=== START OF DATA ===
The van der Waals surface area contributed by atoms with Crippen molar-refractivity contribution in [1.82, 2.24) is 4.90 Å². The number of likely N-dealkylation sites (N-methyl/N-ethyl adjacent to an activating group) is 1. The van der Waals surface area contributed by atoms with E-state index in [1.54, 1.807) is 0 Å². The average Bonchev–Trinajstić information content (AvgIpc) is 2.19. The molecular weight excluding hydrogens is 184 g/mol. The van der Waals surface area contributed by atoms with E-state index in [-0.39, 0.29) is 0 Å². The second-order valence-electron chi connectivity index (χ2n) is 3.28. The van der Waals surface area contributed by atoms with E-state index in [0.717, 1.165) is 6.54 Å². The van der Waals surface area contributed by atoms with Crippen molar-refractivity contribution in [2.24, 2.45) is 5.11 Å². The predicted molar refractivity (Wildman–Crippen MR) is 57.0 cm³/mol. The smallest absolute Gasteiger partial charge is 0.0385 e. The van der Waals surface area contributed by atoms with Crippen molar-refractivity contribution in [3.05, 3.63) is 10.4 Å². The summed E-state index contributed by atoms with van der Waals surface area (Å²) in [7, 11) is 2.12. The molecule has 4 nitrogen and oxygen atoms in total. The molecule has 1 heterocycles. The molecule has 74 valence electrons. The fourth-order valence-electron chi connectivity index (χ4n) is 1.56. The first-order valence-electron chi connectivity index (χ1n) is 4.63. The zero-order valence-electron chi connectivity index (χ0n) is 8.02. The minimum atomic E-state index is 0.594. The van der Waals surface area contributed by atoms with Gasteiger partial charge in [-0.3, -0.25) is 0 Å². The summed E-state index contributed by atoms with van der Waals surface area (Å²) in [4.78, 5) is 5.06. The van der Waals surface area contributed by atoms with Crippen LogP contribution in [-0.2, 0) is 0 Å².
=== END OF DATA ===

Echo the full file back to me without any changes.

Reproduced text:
The van der Waals surface area contributed by atoms with Crippen molar-refractivity contribution in [1.82, 2.24) is 4.90 Å². The number of likely N-dealkylation sites (N-methyl/N-ethyl adjacent to an activating group) is 1. The van der Waals surface area contributed by atoms with E-state index in [1.54, 1.807) is 0 Å². The average Bonchev–Trinajstić information content (AvgIpc) is 2.19. The molecular weight excluding hydrogens is 184 g/mol. The van der Waals surface area contributed by atoms with E-state index in [-0.39, 0.29) is 0 Å². The second-order valence-electron chi connectivity index (χ2n) is 3.28. The van der Waals surface area contributed by atoms with E-state index in [0.717, 1.165) is 6.54 Å². The van der Waals surface area contributed by atoms with Crippen molar-refractivity contribution in [2.24, 2.45) is 5.11 Å². The predicted molar refractivity (Wildman–Crippen MR) is 57.0 cm³/mol. The smallest absolute Gasteiger partial charge is 0.0385 e. The van der Waals surface area contributed by atoms with Crippen molar-refractivity contribution in [3.05, 3.63) is 10.4 Å². The summed E-state index contributed by atoms with van der Waals surface area (Å²) in [7, 11) is 2.12. The molecule has 4 nitrogen and oxygen atoms in total. The molecule has 1 heterocycles. The molecule has 74 valence electrons. The fourth-order valence-electron chi connectivity index (χ4n) is 1.56. The first-order valence-electron chi connectivity index (χ1n) is 4.63. The zero-order valence-electron chi connectivity index (χ0n) is 8.02. The minimum atomic E-state index is 0.594. The van der Waals surface area contributed by atoms with Gasteiger partial charge in [-0.3, -0.25) is 0 Å². The summed E-state index contributed by atoms with van der Waals surface area (Å²) in [4.78, 5) is 5.06. The van der Waals surface area contributed by atoms with Crippen LogP contribution in [-0.2, 0) is 0 Å².